By Brian Schrader
For years we’ve seen popular ideas fail to become law even when they enjoy broad and bipartisan support. In that same time, we’ve seen the needs of society change dramatically and the intensity of political polarization increase to levels unseen in the modern era. Our political institutions have found themselves paralyzed and unable to cope with the stresses placed upon them and so many have begun to look outside the political system for solutions. American governance has been paralyzed by polarization and by a history of anti-democratic practices. For the most part, the latter feeds the former, but in this new chapter of American history we have a chance to break this cycle, right some of our past missteps, and improve the lives of all Americans. To do so we need to make our government more “small d” democratic.
Democratic reforms, which are unrelated to the Democratic party, are changes that improve democracy and promote the rights of all citizens. Yascha Mounk, in his book “The People vs. Democracy,” defines the fundamental goal of liberal democracy (i.e. a representative or direct democracy that protects the rights of all people) thus: Proposals should become public policy if they are popular with the majority and don’t unjustly infringe upon the rights of the minority. This is how most Americans believe their government works, but it’s not, and it never has been.
At the federal level, the Senate filibuster rule has become a hot-button topic in political circles, and for good reason. This arcane procedural rule, in effect, ensures that a simple majority of 51 votes is almost never enough to pass major legislation. In most cases, a supermajority of 60 votes is required, ensuring that no party is or ever will be able to regularly enact policy goals. This is obviously not how democracy is supposed to work, but it gets worse. When parties can’t enact their preferred legislation, the outcomes, and performance of publicly elected officials can’t be judged by the people at large. This breaks the fundamental feedback loop of democracy and only serves to increase tensions between the parties and foment distrust. Popular reforms are never implemented, polarization increases and society stagnates.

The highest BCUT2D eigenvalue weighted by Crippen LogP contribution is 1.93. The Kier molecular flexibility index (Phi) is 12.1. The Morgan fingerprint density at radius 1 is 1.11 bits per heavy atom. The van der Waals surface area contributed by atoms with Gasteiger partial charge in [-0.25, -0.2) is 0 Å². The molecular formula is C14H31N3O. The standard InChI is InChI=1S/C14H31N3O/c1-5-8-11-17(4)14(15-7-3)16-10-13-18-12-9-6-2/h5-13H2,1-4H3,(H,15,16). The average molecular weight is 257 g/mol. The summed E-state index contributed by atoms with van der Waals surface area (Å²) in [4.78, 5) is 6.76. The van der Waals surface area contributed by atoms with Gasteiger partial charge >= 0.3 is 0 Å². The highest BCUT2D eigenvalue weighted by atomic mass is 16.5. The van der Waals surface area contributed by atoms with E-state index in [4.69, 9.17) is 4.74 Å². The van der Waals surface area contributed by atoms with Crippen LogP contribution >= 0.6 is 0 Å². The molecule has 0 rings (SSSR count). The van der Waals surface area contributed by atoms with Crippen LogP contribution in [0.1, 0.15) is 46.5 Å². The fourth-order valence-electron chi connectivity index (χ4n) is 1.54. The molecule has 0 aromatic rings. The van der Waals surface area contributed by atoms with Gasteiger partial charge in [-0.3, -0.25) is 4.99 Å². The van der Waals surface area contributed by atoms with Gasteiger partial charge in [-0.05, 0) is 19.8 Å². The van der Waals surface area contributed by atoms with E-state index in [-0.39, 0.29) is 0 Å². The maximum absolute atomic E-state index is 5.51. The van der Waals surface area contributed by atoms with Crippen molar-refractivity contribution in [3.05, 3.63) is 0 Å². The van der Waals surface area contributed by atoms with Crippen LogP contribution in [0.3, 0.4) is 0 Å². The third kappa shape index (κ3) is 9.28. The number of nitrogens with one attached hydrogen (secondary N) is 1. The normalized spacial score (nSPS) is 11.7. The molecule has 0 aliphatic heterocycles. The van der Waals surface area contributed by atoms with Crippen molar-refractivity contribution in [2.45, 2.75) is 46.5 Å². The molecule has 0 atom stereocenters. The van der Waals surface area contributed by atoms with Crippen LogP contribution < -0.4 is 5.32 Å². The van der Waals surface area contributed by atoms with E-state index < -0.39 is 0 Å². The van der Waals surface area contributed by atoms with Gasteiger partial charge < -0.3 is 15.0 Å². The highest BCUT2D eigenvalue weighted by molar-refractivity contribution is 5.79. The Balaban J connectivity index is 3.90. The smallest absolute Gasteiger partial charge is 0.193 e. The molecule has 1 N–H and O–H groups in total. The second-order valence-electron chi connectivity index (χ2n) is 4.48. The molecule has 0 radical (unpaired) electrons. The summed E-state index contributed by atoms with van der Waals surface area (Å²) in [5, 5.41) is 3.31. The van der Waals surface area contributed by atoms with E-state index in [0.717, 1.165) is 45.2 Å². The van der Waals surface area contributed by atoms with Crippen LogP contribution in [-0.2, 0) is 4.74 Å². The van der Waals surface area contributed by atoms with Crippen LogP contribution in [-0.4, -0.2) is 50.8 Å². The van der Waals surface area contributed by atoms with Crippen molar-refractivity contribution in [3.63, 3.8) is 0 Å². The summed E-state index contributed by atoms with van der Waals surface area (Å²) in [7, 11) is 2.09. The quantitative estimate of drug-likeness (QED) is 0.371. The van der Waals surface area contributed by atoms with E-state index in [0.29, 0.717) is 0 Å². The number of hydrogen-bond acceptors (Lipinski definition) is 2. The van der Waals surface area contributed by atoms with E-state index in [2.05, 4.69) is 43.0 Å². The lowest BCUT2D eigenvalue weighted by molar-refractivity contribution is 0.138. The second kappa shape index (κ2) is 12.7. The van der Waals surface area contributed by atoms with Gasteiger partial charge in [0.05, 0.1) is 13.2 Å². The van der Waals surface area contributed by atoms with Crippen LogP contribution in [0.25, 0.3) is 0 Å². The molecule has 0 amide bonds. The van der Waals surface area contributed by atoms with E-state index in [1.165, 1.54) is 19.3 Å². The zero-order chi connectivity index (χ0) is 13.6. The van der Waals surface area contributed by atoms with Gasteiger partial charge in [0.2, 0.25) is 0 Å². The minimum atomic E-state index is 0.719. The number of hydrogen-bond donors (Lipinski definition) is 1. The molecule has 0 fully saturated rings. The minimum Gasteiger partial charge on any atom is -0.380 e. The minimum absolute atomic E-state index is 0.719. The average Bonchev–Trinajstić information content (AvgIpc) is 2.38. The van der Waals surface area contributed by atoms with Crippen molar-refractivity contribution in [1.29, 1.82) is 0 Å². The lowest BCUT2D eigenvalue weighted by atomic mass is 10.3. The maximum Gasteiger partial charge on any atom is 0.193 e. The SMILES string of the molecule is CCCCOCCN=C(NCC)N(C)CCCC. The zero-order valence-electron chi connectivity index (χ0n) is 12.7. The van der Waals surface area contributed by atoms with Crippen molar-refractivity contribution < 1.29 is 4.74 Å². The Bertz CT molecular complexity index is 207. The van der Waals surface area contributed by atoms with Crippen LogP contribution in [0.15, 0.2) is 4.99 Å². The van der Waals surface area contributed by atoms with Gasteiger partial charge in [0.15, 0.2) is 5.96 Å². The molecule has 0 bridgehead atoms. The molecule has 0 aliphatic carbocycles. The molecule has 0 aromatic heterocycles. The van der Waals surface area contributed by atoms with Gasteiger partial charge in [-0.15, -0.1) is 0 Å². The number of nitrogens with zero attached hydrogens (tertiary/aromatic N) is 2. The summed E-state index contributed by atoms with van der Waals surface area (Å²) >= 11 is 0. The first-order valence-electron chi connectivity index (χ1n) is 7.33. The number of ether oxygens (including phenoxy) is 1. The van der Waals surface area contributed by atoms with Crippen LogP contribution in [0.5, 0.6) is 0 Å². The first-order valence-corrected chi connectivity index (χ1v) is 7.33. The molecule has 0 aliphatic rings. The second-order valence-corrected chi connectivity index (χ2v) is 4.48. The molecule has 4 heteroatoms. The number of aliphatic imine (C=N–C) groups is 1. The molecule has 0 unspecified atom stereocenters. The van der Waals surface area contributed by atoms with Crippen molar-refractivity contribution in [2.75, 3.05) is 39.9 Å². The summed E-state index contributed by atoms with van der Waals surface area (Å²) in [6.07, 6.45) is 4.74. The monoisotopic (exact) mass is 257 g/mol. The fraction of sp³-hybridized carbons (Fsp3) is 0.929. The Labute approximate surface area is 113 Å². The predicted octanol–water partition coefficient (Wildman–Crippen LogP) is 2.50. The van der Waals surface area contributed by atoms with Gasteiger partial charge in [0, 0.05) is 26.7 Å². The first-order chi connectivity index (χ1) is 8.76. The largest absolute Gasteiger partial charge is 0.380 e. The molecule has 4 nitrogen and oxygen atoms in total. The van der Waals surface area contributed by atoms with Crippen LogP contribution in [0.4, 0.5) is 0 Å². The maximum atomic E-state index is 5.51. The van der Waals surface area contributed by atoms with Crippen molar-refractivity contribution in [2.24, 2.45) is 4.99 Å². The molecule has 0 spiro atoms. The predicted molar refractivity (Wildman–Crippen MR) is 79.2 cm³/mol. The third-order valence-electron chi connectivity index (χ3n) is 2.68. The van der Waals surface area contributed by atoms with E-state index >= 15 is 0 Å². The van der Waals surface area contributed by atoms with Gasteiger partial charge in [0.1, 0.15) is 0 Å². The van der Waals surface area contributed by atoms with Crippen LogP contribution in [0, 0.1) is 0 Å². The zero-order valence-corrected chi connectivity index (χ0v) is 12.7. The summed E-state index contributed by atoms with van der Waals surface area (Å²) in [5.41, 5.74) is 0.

At the state level things are different in kind, yet similar in outcome. Even in California, the greatest state in the union, we’re not immune. In fact, we may be among the worst offenders. Our laws are littered with anti-democratic policies. Multiple state laws and constitutional amendments include supermajority requirements to repeal or amend. Prop 22, made law by voters in November 2020, includes a requirement that a 7/8ths majority of both houses of the state legislature is needed to approve any amendments. Whatever you think of Prop 22, this requirement should raise considerable suspicion, as it ensures that no changes will ever be made to the law, no matter the situation. In a democracy, the people are free to make laws as they see fit, but those laws should never prevent future voters from unmaking them, since what is good for one generation will not always be good for the next.
Some argue that supermajority requirements ensure bipartisan outcomes, but this simply doesn’t play out in practice. It fails to recognize our current polarization and it underestimates the potential of government to simply do nothing. Instead of building consensus, supermajority requirements increase the likelihood that nothing actually happens, and that no reforms can be made.
The trajectory of American history has never been a straight line towards progress, but with the correct reforms at the state and federal levels we could alter our present course and work to build “a more perfect Union.” To paraphrase Astra Taylor’s book “Democracy May Not Exist, but We’ll Miss It When It’s Gone,” democracy is not a goal that can be achieved. Instead, it is a vision to pursue, requiring constant adjustment and rededication. When asked, the vast majority of Americans approve of numerous consequential societal reforms. We can all see that things need to be fixed, but our history, and a few outdated traditions, prevent us from enacting meaningful change. If we want to move forward, we need to dismantle the obstacles in our path. Supermajority requirements stand in our way and encourage further division. We must shun such minoritarian tactics and become more democratic.
— Brian Schrader is a local business owner, software developer, writer and San Diego resident living in Normal Heights.